As I have stated before I am a retired MMA (Mixed Martial Arts) fighter and currently a Combatives Instructor for the US Army. It is my responsibility to train our soldiers in a variety of Martial Arts and those training events include fighting in MMA events.
One fall I had eight soldiers training for the Annual Army Championships (View Army Championships Here) and in preparation for that event we went to an amateur local show. Once we got our soldiers registered I took them back to their locker rooms and began the long process of preparing them for their bouts. This is a pretty simple process. They get changed into their shorts, hoodies, get their hands wrapped, taped, and then begin warming up.
While taping one of the soldier’s hands I was looking around at the other competitors and began noticing some things that spoke to the level of competition. It was at this moment that it seemed like I was stuck in slow motion. There were corner men taping hands with medical gauze instead of boxing gauze or using pre wrap to make a small little pad to cover the knuckles. The smell of fear, excitement, sweat, and nerves filled the air. I looked over to the other side of the room and there were brothers holding very small Thai pads (kicking pads) for one other and neither had a clue what they were doing.
So I finished wrapping the hands of the guys competing. I began walking around and talking to others to see what this odd sensation was all about. As I talked to guys about their training I heard all kinds of answers like: “well, me and my brother train together in our garage with the Gracie Video’s,” or “I don’t train, I just want to fight,” or “I have been training at this local school and wanted to test myself.” It didn’t seem to matter what answer I got it only increased the weirdness of the night. I couldn’t explain what was happening.
As the night wore on and the order of the card was released I saw that one of my better soldiers named Vinnie was fighting one of the brothers who had next to no training. I walked over to Vinnie and said, “Listen, your opponent has next to no training, take him down and choke him. Don’t hurt him.” When the fight came up he literally walked out, secured the takedown, the brother turned to his belly, gave up his back and sank in a rear naked choke finishing the fight in about sixty seconds.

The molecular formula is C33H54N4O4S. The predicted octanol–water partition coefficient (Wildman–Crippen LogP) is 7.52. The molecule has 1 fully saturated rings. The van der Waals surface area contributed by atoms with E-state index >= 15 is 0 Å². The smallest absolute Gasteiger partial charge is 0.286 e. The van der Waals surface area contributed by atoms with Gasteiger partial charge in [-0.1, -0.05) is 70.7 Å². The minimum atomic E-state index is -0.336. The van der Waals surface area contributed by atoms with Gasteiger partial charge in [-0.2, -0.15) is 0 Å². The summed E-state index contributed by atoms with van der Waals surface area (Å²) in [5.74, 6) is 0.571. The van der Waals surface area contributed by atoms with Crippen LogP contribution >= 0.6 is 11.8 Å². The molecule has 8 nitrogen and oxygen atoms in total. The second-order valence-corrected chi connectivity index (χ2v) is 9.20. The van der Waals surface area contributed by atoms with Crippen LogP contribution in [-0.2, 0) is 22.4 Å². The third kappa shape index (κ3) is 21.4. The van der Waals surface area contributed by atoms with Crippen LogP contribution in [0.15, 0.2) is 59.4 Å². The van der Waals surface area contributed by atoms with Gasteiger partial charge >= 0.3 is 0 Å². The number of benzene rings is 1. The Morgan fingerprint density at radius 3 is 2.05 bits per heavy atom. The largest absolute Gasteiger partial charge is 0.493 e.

At the conclusion of the fight the brother got to his feet and began running around the ring with his hands in the air yelling, screaming, and celebrating. I was confused for a brief second. I wondered did he actually think he won in some weird way? It was in that moment the entire night made sense to me as I heard distinctly “I am a man hear me roar.” When I looked back at everything that had happened that night I realized what I had been watching was a rite of passage to these young men.
Look at our culture, look at our educational system, look at our politics, look at our churches, look at our parenting and ask yourself the question: Is there anything that separates the men from the boys and the girls from the boys? The answer is no! How does a young boy know he has reached manhood? When has he passed into the age of responsibility as a man? The closest thing we have in America is the military but even that isn’t the same as a rite of passage from boyhood to manhood.
It is imperative that we as a culture begin to instill in our men a sense of courage, honor, nobility, responsibility, virtue, and heroism. That we give them a way to move from boyhood to manhood and that it be a public celebration of all that it means to be a man besides having the equipment.
I will never forget the day when a young man after suffering defeat in his first MMA fight stood to his feet and celebrated with a loud scream announcing to the world I am a man, hear me roar!
Image courtesy of www.flickr.com/photos/tambako